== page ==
It Takes Three to Tango in Argentina

For the first time in history of the Torneo Apertura or Opening (there are two seasons in Argentina) championship in Argentina, three teams ended up level on points (39).

  • Boca Juniors, who have 22 domestic titles.
  • San Lorenzo, who have 10 domestic titles.
  • Tigre, who have never won any domestic silverware.

Beginning on Wednesday, 17 December, a playoff between the three clubs will occur to crown the Argentine Apertura champion.

According to Hasta el Gol Siempre, which is a very informative blog about Argentine football, here are the fixtures for the mini-tournament, or liguilla.

“On Wednesday the 17th December, at 18:30 local time, Tigre will play San Lorenzo in the Estadio José Amalfitani, home of Vélez Sársfield. On Saturday 20th, also at 18:30, Boca Juniors will play San Lorenzo in Racing’s Cilindro. And on Tuesday 23rd, Boca will take on Tigre, probably at 21:30, though this has yet to be confirmed. That match will also be in Racing’s ground.”


  • Goal difference
  • Goals scored
  • Results against each other in the Torneo Apertura (Tigre beat both teams and would win this tiebreaker).

It Takes Three to Tango in Argentina

Without a doubt, a few people named Amoia in Buenos Aires will be saying:

Vamos Boca!

La mitad mas uno.

If Boca wins, here is how they will celebrate:

Tango Argentino Demonstration

The Tango takes its roots from the Boca section of Buenos Aires.

Commentary by Oscar R. Amoia

Oscar grew up in the shadows of La Bombonera, which is affectionately known as “The Chocolate Box,” in Buenos Aires. He is a Socio Vitalicio, or a lifetime member, of Club Atletico Boca Juniors. I asked him to provide some insights about this historic development:

“Fútbol Argentino…un fútbol rico en calidad, un fútbol bien latino, con la pasión al borde de la exaltación a cada momento…Un campeonato con altas y bajas constantes, con equipos luchando hasta la última fecha…Y acá están, los mejores tres: el Boca de Riquelme, el San Lorenzo de su nuevo entrenador (ex DT de Boca) y Tigre, un club con mucha historia pero nunca en esta instancia…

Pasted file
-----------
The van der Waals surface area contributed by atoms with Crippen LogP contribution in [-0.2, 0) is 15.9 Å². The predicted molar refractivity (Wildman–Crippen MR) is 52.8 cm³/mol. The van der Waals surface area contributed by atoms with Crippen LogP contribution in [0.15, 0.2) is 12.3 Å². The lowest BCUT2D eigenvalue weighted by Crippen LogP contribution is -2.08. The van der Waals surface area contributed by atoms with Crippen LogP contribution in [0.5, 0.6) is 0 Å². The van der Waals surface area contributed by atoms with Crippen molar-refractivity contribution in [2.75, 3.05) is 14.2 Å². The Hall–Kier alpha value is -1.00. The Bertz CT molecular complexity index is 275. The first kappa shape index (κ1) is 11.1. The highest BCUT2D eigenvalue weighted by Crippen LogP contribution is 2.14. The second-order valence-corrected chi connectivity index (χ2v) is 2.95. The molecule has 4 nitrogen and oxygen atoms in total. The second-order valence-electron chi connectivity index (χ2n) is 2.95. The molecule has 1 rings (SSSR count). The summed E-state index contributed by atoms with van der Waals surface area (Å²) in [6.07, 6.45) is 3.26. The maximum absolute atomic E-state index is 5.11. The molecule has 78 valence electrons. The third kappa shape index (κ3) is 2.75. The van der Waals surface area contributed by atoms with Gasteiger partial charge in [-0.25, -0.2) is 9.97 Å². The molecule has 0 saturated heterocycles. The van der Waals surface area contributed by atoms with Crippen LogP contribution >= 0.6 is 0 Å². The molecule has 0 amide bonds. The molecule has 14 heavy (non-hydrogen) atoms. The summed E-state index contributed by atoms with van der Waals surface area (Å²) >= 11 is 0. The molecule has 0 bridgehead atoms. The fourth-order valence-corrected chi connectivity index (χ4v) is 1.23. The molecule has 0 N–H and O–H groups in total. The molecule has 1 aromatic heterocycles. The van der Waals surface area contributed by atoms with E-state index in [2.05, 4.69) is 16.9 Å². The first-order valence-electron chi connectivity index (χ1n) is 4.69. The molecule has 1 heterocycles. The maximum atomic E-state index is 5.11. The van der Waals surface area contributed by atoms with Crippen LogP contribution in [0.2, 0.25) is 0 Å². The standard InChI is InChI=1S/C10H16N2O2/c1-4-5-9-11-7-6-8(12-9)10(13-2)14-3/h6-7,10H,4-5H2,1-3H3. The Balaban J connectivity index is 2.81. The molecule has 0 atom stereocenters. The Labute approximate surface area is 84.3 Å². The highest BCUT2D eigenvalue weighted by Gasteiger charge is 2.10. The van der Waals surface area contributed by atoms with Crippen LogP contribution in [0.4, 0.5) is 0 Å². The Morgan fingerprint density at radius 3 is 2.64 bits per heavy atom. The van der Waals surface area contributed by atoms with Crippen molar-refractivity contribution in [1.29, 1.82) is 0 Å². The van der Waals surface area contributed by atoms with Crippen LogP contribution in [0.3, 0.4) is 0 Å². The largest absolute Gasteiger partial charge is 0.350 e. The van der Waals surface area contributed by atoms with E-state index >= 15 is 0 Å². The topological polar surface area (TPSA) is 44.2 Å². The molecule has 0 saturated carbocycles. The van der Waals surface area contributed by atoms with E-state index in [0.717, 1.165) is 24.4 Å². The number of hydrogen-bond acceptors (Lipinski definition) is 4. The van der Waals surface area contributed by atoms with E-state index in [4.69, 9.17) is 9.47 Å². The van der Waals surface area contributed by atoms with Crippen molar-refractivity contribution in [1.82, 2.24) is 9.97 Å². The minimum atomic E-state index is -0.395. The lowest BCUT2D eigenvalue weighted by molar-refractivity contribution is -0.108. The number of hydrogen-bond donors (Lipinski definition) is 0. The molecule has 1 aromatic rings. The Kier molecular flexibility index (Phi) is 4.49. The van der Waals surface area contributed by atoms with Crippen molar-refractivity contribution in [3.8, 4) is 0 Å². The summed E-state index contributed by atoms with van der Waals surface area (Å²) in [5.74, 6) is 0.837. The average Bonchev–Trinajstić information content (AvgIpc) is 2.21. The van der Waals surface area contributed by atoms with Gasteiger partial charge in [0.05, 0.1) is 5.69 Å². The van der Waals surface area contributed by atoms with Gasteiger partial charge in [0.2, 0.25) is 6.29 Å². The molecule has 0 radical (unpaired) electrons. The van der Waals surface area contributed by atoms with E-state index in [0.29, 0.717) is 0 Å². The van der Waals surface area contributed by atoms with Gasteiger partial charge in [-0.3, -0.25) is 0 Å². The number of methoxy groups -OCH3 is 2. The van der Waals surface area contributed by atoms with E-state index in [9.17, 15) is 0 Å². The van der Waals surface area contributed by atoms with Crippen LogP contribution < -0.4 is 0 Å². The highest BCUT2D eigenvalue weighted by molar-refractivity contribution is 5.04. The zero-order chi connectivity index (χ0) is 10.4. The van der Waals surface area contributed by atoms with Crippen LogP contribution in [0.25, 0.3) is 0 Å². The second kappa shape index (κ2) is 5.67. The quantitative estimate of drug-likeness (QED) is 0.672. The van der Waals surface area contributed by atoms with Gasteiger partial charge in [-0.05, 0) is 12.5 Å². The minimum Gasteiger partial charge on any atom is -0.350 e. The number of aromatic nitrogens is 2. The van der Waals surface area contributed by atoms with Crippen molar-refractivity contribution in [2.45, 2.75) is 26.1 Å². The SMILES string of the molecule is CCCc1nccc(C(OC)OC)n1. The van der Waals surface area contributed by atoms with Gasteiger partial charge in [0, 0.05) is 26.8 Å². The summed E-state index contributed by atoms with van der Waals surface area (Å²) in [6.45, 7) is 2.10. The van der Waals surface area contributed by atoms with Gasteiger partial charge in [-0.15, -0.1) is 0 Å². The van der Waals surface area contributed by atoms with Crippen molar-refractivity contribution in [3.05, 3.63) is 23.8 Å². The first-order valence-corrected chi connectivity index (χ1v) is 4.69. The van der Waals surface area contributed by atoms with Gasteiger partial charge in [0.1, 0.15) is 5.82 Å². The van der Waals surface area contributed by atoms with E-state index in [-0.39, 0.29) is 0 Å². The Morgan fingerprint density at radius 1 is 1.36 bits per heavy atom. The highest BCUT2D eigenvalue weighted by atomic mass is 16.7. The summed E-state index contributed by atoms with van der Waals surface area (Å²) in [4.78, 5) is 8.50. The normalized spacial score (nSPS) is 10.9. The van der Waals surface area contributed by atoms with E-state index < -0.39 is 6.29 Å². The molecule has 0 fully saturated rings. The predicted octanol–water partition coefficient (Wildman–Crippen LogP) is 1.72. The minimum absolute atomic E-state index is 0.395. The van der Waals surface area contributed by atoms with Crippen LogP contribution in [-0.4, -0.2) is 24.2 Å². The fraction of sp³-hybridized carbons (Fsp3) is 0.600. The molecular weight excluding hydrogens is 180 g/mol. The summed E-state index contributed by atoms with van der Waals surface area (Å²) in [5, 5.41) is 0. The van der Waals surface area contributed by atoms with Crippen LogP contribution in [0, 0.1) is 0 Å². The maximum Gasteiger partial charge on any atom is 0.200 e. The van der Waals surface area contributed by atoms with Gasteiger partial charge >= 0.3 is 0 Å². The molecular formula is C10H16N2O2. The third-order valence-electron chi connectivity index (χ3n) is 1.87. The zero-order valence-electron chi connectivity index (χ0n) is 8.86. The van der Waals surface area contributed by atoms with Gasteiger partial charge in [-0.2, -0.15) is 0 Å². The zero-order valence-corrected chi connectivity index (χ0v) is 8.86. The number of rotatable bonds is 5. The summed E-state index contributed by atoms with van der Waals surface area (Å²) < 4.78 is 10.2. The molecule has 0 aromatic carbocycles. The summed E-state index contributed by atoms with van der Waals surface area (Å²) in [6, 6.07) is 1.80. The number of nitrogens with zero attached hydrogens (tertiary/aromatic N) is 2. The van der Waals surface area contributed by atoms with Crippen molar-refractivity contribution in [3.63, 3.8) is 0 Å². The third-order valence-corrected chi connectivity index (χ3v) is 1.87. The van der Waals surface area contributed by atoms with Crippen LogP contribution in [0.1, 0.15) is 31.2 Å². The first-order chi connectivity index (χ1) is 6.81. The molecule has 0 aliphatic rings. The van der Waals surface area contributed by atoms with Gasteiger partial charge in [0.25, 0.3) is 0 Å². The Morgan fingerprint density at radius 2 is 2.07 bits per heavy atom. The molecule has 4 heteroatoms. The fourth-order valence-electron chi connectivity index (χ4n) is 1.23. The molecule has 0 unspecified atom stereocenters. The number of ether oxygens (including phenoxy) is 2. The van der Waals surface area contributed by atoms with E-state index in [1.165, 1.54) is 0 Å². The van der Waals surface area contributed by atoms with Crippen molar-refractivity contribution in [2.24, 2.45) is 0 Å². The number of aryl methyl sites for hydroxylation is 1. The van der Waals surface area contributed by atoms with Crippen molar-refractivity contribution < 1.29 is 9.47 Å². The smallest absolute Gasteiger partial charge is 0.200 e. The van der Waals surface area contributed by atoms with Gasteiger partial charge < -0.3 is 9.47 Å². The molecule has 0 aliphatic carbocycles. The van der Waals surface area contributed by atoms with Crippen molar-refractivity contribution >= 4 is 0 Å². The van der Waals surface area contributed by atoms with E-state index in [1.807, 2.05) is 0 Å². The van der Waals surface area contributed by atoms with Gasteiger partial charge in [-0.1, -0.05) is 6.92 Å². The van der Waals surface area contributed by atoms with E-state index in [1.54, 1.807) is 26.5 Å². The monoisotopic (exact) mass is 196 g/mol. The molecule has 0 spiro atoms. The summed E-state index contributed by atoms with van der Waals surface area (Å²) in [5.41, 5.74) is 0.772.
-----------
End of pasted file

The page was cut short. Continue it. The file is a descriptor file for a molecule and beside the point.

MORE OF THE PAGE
Pronóstico? Reservado, todo dependerá de la situación anímica, de aprovechar los errores del rival. Como todas las finales no habrá margen para la equivocación, no habrá lugar para nada…


“Argentine Football… a football rich in quality, a very Latin football, with a passion at the point of exaltation in every moment. A championship with constant highs and lows, with teams fighting until the last game… And here they are, the best three:

The Boca of (Juan Roman) Riquelme, San Lorenzo with their new manager (ex manager of Boca, Miguel Angel Russo) and Tigre, a club with a lot of history but never in this position before.

My prognostication? Reserved, but everything will depend upon the courageous situation, to try to take advantage of the mistakes by the opponent.

Like all of the finals there will not be margin for error, there won’t be a place for anything…

Very Latin football, kill or die. The disaster or the glory… That is how it is… With that one suffers… With that one lives in this Argentine football.”


Spanish translation by Steve Amoia.

Steve Amoia is the author and editor of the World Football Commentaries blog. He has written for AC Cugini Scuola Calcio, Football Media, Keeper Skool, and Soccerlens.

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